Argentina’s 100% Inflation Spurs Exodus of Young People to Europe

A group of young Argentines who left their country for Europe tell their stories to Bloomberg Línea

Many warn of the difficulties of life abroad, however.
By Belén Escobar (EN)
October 21, 2022 | 01:14 PM

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Buenos Aires — Annual inflation expected to close 2022 above 100%, the loss of purchasing power and the lack of economic stability are some of the arguments put forward by Argentines who decided to leave the country in search of new opportunities in Europe, despite the challenges that this implies.

Currently, the exodus of Argentines - which began to be felt from 2018, but for which there are no official statistics - to other parts of the world has become a source of controversy in the country’s political arena, with former president Mauricio Macri having recently waded into the debate.

Having worked nine years in the legal sector, I found myself earning less and less.

Florencia Malcom, 30, lawyer

“It is soul-destroying to see the daily exodus of young Argentines. They leave because they are frustrated at not being able to develop their lives here, while in other countries jobs, studies, housing, credit and a future await them,” the former president, who served from 2015 to 2019, said in a tweet.

"It is soul-destroying to see the daily exodus of young Argentines," Macri wrote.dfd

However, Macri’s message was immediately condemned by the government of President Alberto Fernández, with the director of the country’s immigration agency, Florencia Carignano, responding with her own message.


I realized that what my parents achieved, working as teachers, was not going to happen for me.”

Marina Pandolfi, 31, journalist

Carignano said that, between 2016 and 2019, during Macri’s administration, an average 50 Argentines left the country per day, while between 2020 and 2021, at the height of the Covid-19 pandemic, the average was 18.

She also clarified that Argentines leaving the country do not explain their reasons for doing so.

But the debate didn’t remain within Argentina’s borders. “It is no coincidence that more and more Argentines are moving to Madrid, to leave peacefully, without seeing how everything they have achieved is trampled by the subsidy machine”, Isabel Díaz Ayuso, president of the Madrid region, posted in an online forum, and who also received a response from the government of Alberto Fernández.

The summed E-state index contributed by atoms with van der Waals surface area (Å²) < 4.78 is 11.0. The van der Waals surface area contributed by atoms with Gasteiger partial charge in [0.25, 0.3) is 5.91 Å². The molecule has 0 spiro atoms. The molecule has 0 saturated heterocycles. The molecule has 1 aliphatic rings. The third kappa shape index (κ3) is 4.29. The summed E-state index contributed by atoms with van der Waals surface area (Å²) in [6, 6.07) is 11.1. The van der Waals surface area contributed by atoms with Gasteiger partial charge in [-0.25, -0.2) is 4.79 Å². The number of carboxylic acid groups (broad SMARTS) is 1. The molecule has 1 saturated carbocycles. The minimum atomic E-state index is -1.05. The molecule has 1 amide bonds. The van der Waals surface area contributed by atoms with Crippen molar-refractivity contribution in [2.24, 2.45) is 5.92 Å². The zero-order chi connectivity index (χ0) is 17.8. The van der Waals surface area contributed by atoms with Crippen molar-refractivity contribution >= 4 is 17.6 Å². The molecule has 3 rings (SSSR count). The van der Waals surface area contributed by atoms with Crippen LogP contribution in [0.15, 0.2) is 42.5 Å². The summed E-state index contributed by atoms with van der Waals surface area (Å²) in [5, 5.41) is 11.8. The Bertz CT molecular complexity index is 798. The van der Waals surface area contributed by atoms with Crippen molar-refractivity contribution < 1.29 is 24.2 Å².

“Lady mayor, do you know how many Spanish immigrants there are in my homeland, Argentina? Do you know how many came to escape the political violence and hunger of their country, finding peace, bread and work here? Peronism and my homeland embraced them. Be grateful”, Argentine senator Juliana di Tullio tweeted in response to Díaz Ayuso.

La senadora respondió a la alcaldesa de Madrid.dfd

According to Spain’s national statistics agency, 32,933 Argentines arrived in that country in 2021, the highest number since at least 2008.

The Argentine wave in Europe

Florencia Malcolm, 30, is from the northern area of Buenos Aires, and chose to “put her life savings on the line” to move. She now lives in southern Italy, and is in the process of applying for citizenship. Her plan is to go to Spain, where his partner is studying for an MBA.

“I emigrated from Argentina a month ago, although I had already made the decision more than a year ago and, to get there, I also spent several years until I plucked up the courage. I left for several reasons, among them, the situation of my country. I feel that there is no way out and it is very difficult to grow,” said the labor lawyer, who also has a master’s degree in strategic HR management and a diploma in labor relations.


“On a personal level, although I was improving my labor position within the field I studied, with more than nine years working in the field of law, I was earning less and less. If I started to make the conversion into dollars, and each time my money was only enough to cover fewer and fewer things, making it impossible or really very difficult to buy a car, travel abroad and, not to mention buy a property, all things whose market values are in a currency we can’t afford,” she said.

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Malcolm also pointed to another reason other than the economy: “Insecurity motivated me to emigrate”.

“Mainly, what I am looking for here is to obtain economic stability and progress in the medium term, without romanticizing Europe. That is, without believing that everything is rosy. I know that things are not easy on this side of the pond either, but, in general, there are usually more opportunities, if you are willing to look for them and work,” she said.


“On the other hand, I have always liked to travel, and I really want to see the world. I like the idea that when I have a stable job I can go on trips to different places at a low cost, places that would be unthinkable if I were not here,” she added.

For her part, Marina Pandolfi, 31, studied social communication at the National University of Lomas de Zamora and left Argentina in July 2021 because of a job offer. “They opened an office in the south of Spain, in Málaga, and I thought it was a good opportunity to take advantage of it”, she told Bloomberg Línea.

When it came to pointing out the reasons, she pointed in particular to “the little possibility of long-term development in Argentina”. “I realized that what my parents achieved, working as teachers, was not going to happen for me. They were able to buy a house in 1991 and, prior to that, they had had access to an apartment,” she recalled.

“For me, the only way to have my own house was to inherit it,” she said, adding that part of her family went to live in the United States, so she estimated that it would not be possible to visit often because of the expenses involved in living alone in the city of Buenos Aires.

Migrants say they look for more stability in the medium and long term.dfd